Opinion

Trinity Western University drops contentious covenant, but LGBTQ staff still face discrimination

Students at Trinity Western University will no longer have to sign an agreement promising to abstain from all sex outside of heterosexual marriage. But the university has not retracted the beliefs asserted in the document, writes a queer Trinity Western alum.

You can be taught while gay, but you can never teach, unless you remain abstinent from sex— or lie about it

The bell tower on campus at Trinity Western University in Langley, B.C. (Darryl Dyck/Canadian Press)

I was 18 years old when, as a freshman at Trinity Western University, I first signed its Community Covenant, which forbids students from engaging in sex outside of heterosexual marriage.

As the years passed, I found that decision harder and harder to justify. By the time I graduated, I wished that I could undo my signature.

The agreement, which all students, faculty and staff were required to sign, states this pledge aligns with traditional Christian values.

On Tuesday, the university announced that students will no longer have to sign the contentious document. The change does not apply to faculty or non-student staff.

Prior to university, I did not have much opportunity to explore my identity or beliefs. I was raised in a conservative home and a conservative church, and I did not know that I was queer.

I signed the covenant at a time when I agreed with it. But a lot happens between freshman year and graduation, and I never thought that coming out would be one of them.

Signing the agreement will no longer be mandatory for incoming students at Trinity Western University, but the "biblical values" described in the document continue to inform the Christian university's community and faith identity.

Contradictory signals

TWU President Bob Kuhn claims that the doctrines described in the covenant have not changed. Only now, students no longer have to agree to the requirement before they can enrol.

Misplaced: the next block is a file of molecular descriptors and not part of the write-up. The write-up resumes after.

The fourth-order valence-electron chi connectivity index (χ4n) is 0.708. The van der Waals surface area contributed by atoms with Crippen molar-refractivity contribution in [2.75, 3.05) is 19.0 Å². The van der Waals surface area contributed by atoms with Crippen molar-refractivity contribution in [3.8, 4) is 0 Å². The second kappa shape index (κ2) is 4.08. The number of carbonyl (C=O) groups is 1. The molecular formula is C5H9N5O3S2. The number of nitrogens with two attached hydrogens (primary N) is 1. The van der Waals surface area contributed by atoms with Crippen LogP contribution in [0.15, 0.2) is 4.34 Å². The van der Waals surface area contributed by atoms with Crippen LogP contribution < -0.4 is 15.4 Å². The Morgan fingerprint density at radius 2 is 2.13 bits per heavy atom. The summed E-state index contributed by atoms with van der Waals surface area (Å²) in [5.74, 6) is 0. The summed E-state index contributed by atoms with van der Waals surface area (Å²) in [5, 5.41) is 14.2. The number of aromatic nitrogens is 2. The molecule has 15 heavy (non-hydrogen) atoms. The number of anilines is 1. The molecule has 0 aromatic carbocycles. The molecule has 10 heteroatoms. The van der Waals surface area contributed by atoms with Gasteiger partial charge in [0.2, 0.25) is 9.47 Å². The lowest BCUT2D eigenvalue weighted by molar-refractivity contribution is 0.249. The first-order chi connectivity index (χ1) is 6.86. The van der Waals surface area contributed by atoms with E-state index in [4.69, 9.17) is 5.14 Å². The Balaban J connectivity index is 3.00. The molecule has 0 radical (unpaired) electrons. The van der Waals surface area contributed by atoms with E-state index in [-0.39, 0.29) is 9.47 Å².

TWU continues to take the contradictory position that it can welcome LGBTQ students, while also maintaining that any sexual activity outside of heterosexual marriage is contrary to its "biblical values."

Can Kuhn have his cake and eat it, too? At TWU, you can now practise your sexuality without being expelled, but the exemption doesn't apply to faculty or non-student employees.

OneTWU, the LGBTQ student support group and alumni network, can now meet without hiding, but it can not have an (openly) queer faculty advisor. You can be taught while gay, but you can never teach, unless you remain abstinent from sex — or lie about it.

TWU has not retracted the beliefs asserted in the covenant, nor has it issued a statement of apology for its discrimination against LGBTQ students. In fact, TWU has never acknowledged its discrimination against LGBTQ students, even though students have spoken negatively about their experiences in media outlets.

When the Community Covenant was still mandatory, people used to ask me why I went to a conservative Christian school if I did not agree with what it taught. The truth is, I chose TWU at a time when my values aligned with those described in the Community Covenant. I might have even found it a bit too "liberal."

But I changed. As an institution of higher learning, I would expect TWU to encourage its students to experience such change and development and start to question and criticize its leaders when they see or experience discrimination within their community.

But as long as TWU cannot itself call into question the Community Covenant it has held onto for decades, I don't foresee any real change.

This column is part of CBC's Opinion section. For more information about this section, please read this editor's blog and our FAQ.

About the Author

Aline Bouwman

Aline Bouwman is a recent queer graduate of Trinity Western University and the former editor in chief of the school's student newspaper.